This is a short summary of Michaels speech at the Library 2.0 conference Biblioteksdagarna 2007 in Stockholm:
Library 2.0 is…
• all about library users – and non-users: keeping those we have while actively seeking those who do not currently use our services
• about constant – and purposeful – change: a model for library service that enables libraries to respond to constantly changing customer demands. Our customers, our technology and our own lives are changing – at a greater speed than before. We are now meeting the challenge to serve customers that simply don’t have the time to come in to the library – as they used to. We have to prepare for constant change, but change must be purposeful, not change for the sake of change. It must fit within the library’s mission and vision.
• about evaluation: library services should be seen as constant BETA = always responding to your customers, always asking ourselves: do our users like it? Are they successful? Nothing should qualify as a sacred cow.
• more of an offshoot from Business 2.0 than from Web 2.0. Business 2.0 is about opening a dialogue with the custumers. They now have higher demands than before: they expect to be able to call, e-mail and get live reponse from you. They expect you to allow them to give you suggestion how to improve your service and they expect you to listen. If you don’t listen – you go out of business.
• about building stakeholders (Michael Stephens), encouraging the building of an almost personal relationship with the library, almost like a family.
• about communicating with your customers in a two way stream electronically (John Blyber)
• the natural evolution of library services to a level where the library user is in control of how and when she gets access to the services she needs and wants (Thomas Brevik)
• about social spaces: libraries are not just books – they should primarily be seen as social spaces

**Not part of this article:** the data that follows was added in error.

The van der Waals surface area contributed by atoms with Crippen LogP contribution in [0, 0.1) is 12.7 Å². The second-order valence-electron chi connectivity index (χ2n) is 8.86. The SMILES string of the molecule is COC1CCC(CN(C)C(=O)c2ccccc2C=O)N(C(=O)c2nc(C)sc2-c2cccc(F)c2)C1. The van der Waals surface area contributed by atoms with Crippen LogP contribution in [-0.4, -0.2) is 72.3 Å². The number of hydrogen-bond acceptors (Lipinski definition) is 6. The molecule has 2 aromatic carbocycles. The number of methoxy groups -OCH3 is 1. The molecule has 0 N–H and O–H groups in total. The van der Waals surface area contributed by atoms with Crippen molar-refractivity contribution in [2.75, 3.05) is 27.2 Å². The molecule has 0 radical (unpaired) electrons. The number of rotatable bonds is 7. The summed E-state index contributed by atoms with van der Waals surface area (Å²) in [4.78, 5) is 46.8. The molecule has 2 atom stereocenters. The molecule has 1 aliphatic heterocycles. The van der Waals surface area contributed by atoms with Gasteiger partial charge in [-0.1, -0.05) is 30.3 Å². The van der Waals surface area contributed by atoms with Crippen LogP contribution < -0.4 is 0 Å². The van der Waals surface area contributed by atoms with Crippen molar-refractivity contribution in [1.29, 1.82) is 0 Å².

• about teens – libraries are for them too
• about user participation: we need to collaborate with our customers. Fundamentally your library system is your community.
• about reaching “The long tail”. Learn from Amazon’s experiences
• about embracing new technologies: the library should be a place to go to in order to learn new technologies. Go out to the community! If most of your users have computers and high speed internet at home you shouldn’t invest much in that, but if the users don’t have access at home you should provide it in your library. Don’t forget: technology is just a tool! Ask yourself: Does it fit your library’s mission and your organizational culture? Technology has to allow us to do more with less.
• about money and politics – people expect transparency. We have to show returns of investments. It’s about building a base of stakeholders. We have to be able to sell ourselves to those who are giving us our money
Michael Casey ended his presentation by citing Jeff Rohwer in Wired Magazine (June 2007-05-28):
“The democratization of media through Web 2.0 technologies is forcing companies and individuals to look at themselves and the work they do in a new light. It’s forcing us all to have a healthier relationship with our customers, clients, and business partners. And at the end of the day, honesty and transparency are an important component of any relationship”
…and, finally, asking:
Will people always need libraries? Yes, but prove it! It’s up to us, not the customers.
After the presentation a poll was carried out among the audience:
Is Library 2.0 good for Swedish libraries?. The overwhelming majority of the listeners expressed a positive attitude:
82,8 % Yes
1,8 % Dont’t think so
15,4 % We already work that way